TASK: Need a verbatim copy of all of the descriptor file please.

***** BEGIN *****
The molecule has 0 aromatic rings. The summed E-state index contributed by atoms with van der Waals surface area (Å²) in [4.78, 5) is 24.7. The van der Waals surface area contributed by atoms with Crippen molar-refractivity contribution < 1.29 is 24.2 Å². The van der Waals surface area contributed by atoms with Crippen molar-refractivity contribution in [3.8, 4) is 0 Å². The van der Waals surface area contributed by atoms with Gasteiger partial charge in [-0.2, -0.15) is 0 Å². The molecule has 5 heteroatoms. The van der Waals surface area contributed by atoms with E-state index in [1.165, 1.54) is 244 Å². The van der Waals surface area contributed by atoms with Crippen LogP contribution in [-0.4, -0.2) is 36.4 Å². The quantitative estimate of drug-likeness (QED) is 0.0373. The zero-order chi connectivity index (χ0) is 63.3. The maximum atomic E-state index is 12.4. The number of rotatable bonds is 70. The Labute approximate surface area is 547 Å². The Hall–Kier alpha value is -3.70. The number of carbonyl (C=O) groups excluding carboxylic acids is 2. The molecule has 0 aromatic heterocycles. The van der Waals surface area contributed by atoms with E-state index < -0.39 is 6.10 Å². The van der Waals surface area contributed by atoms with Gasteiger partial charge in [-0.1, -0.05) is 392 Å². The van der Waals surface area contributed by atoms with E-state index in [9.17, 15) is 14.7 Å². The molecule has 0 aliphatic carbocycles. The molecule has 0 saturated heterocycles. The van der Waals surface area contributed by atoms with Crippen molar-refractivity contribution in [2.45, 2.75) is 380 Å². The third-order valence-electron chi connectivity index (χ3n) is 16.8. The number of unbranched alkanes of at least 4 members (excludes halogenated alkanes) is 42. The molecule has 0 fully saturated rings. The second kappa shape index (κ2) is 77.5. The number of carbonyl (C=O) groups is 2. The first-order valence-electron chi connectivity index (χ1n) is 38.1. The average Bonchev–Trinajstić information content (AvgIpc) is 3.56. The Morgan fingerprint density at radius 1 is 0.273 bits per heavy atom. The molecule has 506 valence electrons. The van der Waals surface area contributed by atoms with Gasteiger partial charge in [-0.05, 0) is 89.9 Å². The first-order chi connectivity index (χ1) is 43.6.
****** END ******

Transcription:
The molecule has 0 aromatic rings. The summed E-state index contributed by atoms with van der Waals surface area (Å²) in [4.78, 5) is 24.7. The van der Waals surface area contributed by atoms with Crippen molar-refractivity contribution < 1.29 is 24.2 Å². The van der Waals surface area contributed by atoms with Crippen molar-refractivity contribution in [3.8, 4) is 0 Å². The van der Waals surface area contributed by atoms with Gasteiger partial charge in [-0.2, -0.15) is 0 Å². The molecule has 5 heteroatoms. The van der Waals surface area contributed by atoms with E-state index in [1.165, 1.54) is 244 Å². The van der Waals surface area contributed by atoms with Crippen LogP contribution in [-0.4, -0.2) is 36.4 Å². The quantitative estimate of drug-likeness (QED) is 0.0373. The zero-order chi connectivity index (χ0) is 63.3. The maximum atomic E-state index is 12.4. The number of rotatable bonds is 70. The Labute approximate surface area is 547 Å². The Hall–Kier alpha value is -3.70. The number of carbonyl (C=O) groups excluding carboxylic acids is 2. The molecule has 0 aromatic heterocycles. The van der Waals surface area contributed by atoms with E-state index < -0.39 is 6.10 Å². The van der Waals surface area contributed by atoms with Gasteiger partial charge in [-0.1, -0.05) is 392 Å². The van der Waals surface area contributed by atoms with E-state index in [9.17, 15) is 14.7 Å². The molecule has 0 aliphatic carbocycles. The molecule has 0 saturated heterocycles. The van der Waals surface area contributed by atoms with Crippen molar-refractivity contribution in [2.45, 2.75) is 380 Å². The third-order valence-electron chi connectivity index (χ3n) is 16.8. The number of unbranched alkanes of at least 4 members (excludes halogenated alkanes) is 42. The molecule has 0 fully saturated rings. The second kappa shape index (κ2) is 77.5. The number of carbonyl (C=O) groups is 2. The first-order valence-electron chi connectivity index (χ1n) is 38.1. The average Bonchev–Trinajstić information content (AvgIpc) is 3.56. The Morgan fingerprint density at radius 1 is 0.273 bits per heavy atom. The molecule has 506 valence electrons. The van der Waals surface area contributed by atoms with Gasteiger partial charge in [-0.05, 0) is 89.9 Å². The first-order chi connectivity index (χ1) is 43.6.